The comparison of SATB1 knockout and wild-type mice indicated a role for SATB1 in the dysregulation of about 2% of the genes (Alvarez et al. 2000), also evidenced by the fact that the respective S/MARs were found to be detached from the nuclear matrix in vivo. These observations support the hypothesis that, in their normal context, specific genes are actively anchored to the nuclear matrix and that this association enables an appropriate regulation. Together these data show that there are factors acting as BUR-dependent regulators of cell function. Although the field is still in its infancy, other proteins that are readily detected on Southwestern blots or that are retained on BUR affinity columns may serve related functions at the bases of chromatin loop domains (Galande 2002).

How do SATB1 functions relate to details of the nuclear architecture? Cai et al. (2003) have demonstrated a then unknown nuclear distribution, i.e. a "cage-like" SATB1-containing structure circumscribing heterochromatic areas. They showed that this cage shares properties with a nuclear matrix as it resists the conventional extraction steps. The localization of the SATB1 network outside heterochromatic regions agrees with a model in which the attachment points (BURs) in the network provide landing platforms for chromatin-remodeling complexes (CHRAC, NURD), which constantly rearrange nucleosomes to support both positive and negative tran-scriptional actions. These pilot findings have widened our view into how a single protein can link the expression of hundreds of genes to nuclear organization.

4.2.2 SATB2

Dobreva et al. (2003) characterized a novel cell type-specific S/MAR-binding protein, SATB2, which is abundantly expressed in pre-B- and B-cells where it serves certain SATBl-like functions. SATB2 differs from its closely related thymocyte-specific relative by sumoylation-dependent modifications. Sumoylation is a recently detected post-translational modification system, biochemically analogous to, but functionally distinct from, ubiquitinylation as it involves the covalent attachment of a SUMO (small ubiquitin-related modifier) sequence to substrate proteins. Mutation of two internal conjugation sites (lysines) clearly enhances its activation potential in parallel to the association with endogenous S/MARs in vivo, whereas N-terminal fusions with SUMO decrease SATB2-mediated gene activation. Since sumoylation is involved in targeting SATB2 to the nuclear periphery, this may cause modulation of SATB2 activities.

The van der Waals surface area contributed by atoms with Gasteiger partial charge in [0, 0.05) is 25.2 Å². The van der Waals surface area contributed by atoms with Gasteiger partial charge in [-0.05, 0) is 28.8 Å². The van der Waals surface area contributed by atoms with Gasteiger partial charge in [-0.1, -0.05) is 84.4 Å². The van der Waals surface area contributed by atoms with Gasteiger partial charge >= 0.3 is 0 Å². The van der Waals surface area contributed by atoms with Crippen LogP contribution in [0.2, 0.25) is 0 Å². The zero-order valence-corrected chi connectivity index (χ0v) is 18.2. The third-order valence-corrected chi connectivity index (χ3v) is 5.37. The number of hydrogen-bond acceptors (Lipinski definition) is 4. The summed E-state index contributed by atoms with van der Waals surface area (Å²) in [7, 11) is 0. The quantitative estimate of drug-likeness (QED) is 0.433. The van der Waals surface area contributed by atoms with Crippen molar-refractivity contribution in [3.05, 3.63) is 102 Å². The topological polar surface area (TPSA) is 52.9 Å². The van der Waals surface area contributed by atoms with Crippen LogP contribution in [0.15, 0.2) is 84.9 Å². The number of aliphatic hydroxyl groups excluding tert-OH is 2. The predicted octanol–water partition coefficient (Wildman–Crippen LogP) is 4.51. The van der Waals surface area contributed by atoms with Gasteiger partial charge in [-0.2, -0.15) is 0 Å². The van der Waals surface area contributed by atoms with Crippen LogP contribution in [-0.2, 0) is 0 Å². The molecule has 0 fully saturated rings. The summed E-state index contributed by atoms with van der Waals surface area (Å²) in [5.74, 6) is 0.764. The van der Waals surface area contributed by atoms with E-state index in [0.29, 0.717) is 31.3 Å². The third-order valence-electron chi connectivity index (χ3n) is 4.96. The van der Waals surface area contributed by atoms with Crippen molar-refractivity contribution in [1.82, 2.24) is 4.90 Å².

BRIGHT (B cell regulator of IgH transcription) is yet another factor transactivating the intronic IgH enhancer by binding to the S/MARs as a tetramer (Kaplan et al. 2001). BRIGHT contains regions homologous to the Drosophila SWI complex, suggesting that it might be involved in chromatin remodelling. A number of experiments suggest that the cell-type specificity of the E^ enhancer is governed by negative regulatory mechanisms that are dominant to this and other B-cell specific transcriptional activators and that these actions can be ascribed to interference with nuclear matrix attachment. A responsible negative regulatory factor, first called NF-^NR and later found related to Cux/CDP, binds to multiple sites flanking IgH enhancer. Interestingly, the expression of NF-^NR displays a unique developmental pattern, as it is present in most cell lines outside of the B-cell lineage (T cells, macrophages and fibroblasts), but also in B-cells early in development. In contrast, it is absent from more mature cells that express high levels of IgH chains (Wang et al.1999).